Robin bounded out of the door ahead of Randolph when Scott drove up. She gave him a big hug. “I’m so glad to meet you. I have heard so much about the war hero brother and now I finally get to meet you!”

Scott looked over her head to see his brother. “Randolph, so this is the mystery woman?”

Randolph beamed.

“Everyone inside. I’ve made hors d’oeuvres,” Robin said.

Randolph went over the ceremony details with Scott while Robin smiled at the two.

Scott listened intently and put his beer on a coaster. “See, I’ve learned to use coasters. I chose a drab tan suit for the occasion – “I’m suppose to fade away, this is your and Robin’s day.

The wedding was attended by her friends, his brother, and a colleague or two. Robin could have been on the cover of a bridal magazine. Her veil over her short hair and an ivory-white dress with an organza bodice brought knowing nods from the attendees. She glowed as only a woman in love could on her wedding day. Scott’s grin was nearly as wide as Randolph’s. Randolph was pleased. Scott was the perfect Best Man and brother. Had his parents lived to see it, they’d been pleased, too.

Through the next year, work success continued for Randolph and Robin; life was going well. The decision to have children coincided with Randolph’s starting  a private company for internet security. The company was successful beyond anyone’s wildest expectations. The childbearing was not. After three years of dealing with the best fertility experts money could buy, Robin was successfully implanted with her in vitro-fertilized egg.

Randolph was a champion during Robin’s mood swings with the associated hormone therapy. “It only brings us closer,” he would tell her.

As Robin started her third trimester, Scott left the Army Rangers and was hired immediately as a Deputy Sheriff. Randolph was pleased, feeling Scott would grow into the role of uncle.

Scott’s second day in the job had him arrive as first officer on scene at a horrific accident with a DOA. It was clear that one car crossed over the center line and collided head on with the other. There were no skid marks. Both cars were totaled.

Scott instantly recognized one of the cars. He feared the worst when he peered in. Robin and the child died instantly. The other driver, whose blood-alcohol level was tested to be 0.35, four times over the legal limit to drive, walked away unharmed from the accident. Eventually, a police car took the other driver away.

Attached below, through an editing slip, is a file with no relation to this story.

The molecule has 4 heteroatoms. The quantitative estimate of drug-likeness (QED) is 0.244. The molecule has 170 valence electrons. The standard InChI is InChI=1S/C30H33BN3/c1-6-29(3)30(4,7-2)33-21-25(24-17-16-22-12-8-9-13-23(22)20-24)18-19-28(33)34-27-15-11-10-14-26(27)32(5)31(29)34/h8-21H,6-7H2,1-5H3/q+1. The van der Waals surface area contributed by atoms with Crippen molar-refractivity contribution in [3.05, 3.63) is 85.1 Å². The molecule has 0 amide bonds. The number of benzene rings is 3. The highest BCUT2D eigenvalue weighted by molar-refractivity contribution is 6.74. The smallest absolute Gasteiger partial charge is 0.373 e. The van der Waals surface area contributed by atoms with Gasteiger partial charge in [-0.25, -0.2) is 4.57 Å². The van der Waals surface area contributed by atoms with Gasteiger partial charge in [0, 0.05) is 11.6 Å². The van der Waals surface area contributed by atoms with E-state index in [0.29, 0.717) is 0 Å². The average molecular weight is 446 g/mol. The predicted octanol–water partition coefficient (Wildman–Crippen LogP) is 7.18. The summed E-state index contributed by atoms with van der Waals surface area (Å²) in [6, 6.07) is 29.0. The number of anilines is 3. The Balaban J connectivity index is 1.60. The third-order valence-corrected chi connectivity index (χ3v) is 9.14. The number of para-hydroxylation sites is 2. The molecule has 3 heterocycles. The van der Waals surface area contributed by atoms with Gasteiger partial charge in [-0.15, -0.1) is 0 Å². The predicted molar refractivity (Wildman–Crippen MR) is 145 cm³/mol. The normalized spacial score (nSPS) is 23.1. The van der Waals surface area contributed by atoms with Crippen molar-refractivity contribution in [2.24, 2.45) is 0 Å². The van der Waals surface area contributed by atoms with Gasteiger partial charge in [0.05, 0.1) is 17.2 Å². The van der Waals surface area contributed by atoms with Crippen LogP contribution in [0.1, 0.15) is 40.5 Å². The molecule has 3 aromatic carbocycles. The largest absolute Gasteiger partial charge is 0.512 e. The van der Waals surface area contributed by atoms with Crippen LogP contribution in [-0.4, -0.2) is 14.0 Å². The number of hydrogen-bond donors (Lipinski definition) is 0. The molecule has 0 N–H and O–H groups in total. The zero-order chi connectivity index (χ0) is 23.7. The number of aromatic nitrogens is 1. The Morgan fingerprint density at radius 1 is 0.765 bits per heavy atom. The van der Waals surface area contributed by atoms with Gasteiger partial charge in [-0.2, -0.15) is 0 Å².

Scott volunteered to do the notification. At least it would be done by family.

Randolph face went blank and he said nothing when he heard the news. He turned and walked to the couch to sit.

Scott shifted back and forth in the foyer. He’d never been nervous in front of Randolph before. “That level of alcohol likely caused the driver to pass out and cross into Robin’s lane.”

Randolph stared out the window and said nothing.

Scott approached the living room and said, “I’m so sorry. She’s gone. It was instantaneous; she couldn’t have felt a thing.” The quietness of the room brought them closer. “The Sheriff gave me time off. I’ll stay here tonight.”

Randolph slowly raised his head to face Scott and a meek “Thanks” eked out.

Scott sat next to his brother on the couch and said nothing.

After 30 minutes, Randolph softly spoke. “When can I see her?”

“I’ll call the Sheriff in the morning and let you know. But you might not want to see her. Just think about it.”

“Thanks, brother.”

The two sat in silence for an hour.

Randolph shifted on the couch. “How bad is it, Scott?”

Scott drew in a deep breath. “Bad. Real bad. I can do the identification if you want.”

“How bad?”

The sternness of Randolph’s voice made Scott’s head jerk a little, but he didn’t answer.

Scott didn’t breathe for the minute that followed.

“I asked how bad,” was the surprisingly strong voice from Randolph.

Scott didn’t hesitate, nor did he say it was as bad as anything he’d seen in war zones. “She was decapitated, Randolph. Let me make the confirmation. Please.”

Randolph stood and walked to the window.

“Thanks,” Randolph said.

Like the wedding, the closed-casket funeral was attended by mainly Robin’s friends. Randolph was stoic and expressionless during the service. He dutifully accepted condolences from the attendees.

Scott watched and worried. Randolph avoided the stretch of road where the accident occurred and wouldn’t take more than a week off from work. He also refused any contact with the driver’s lawyers.

Months later, the trial made local headlines. A second-generation industrialist’s team of lawyers were making a mockery of the judicial system. Randolph refused to attend or read about it. Delay tactic after delay tactic, the trial ended with a hung jury. No criminal charges came about.

During these months, Scott dropped in to see his brother every Tuesday and Saturday. Randolph refused to discuss the accident. There was no visible grieving and there was no healing. Scott had seen this over his military career and knew it was not good.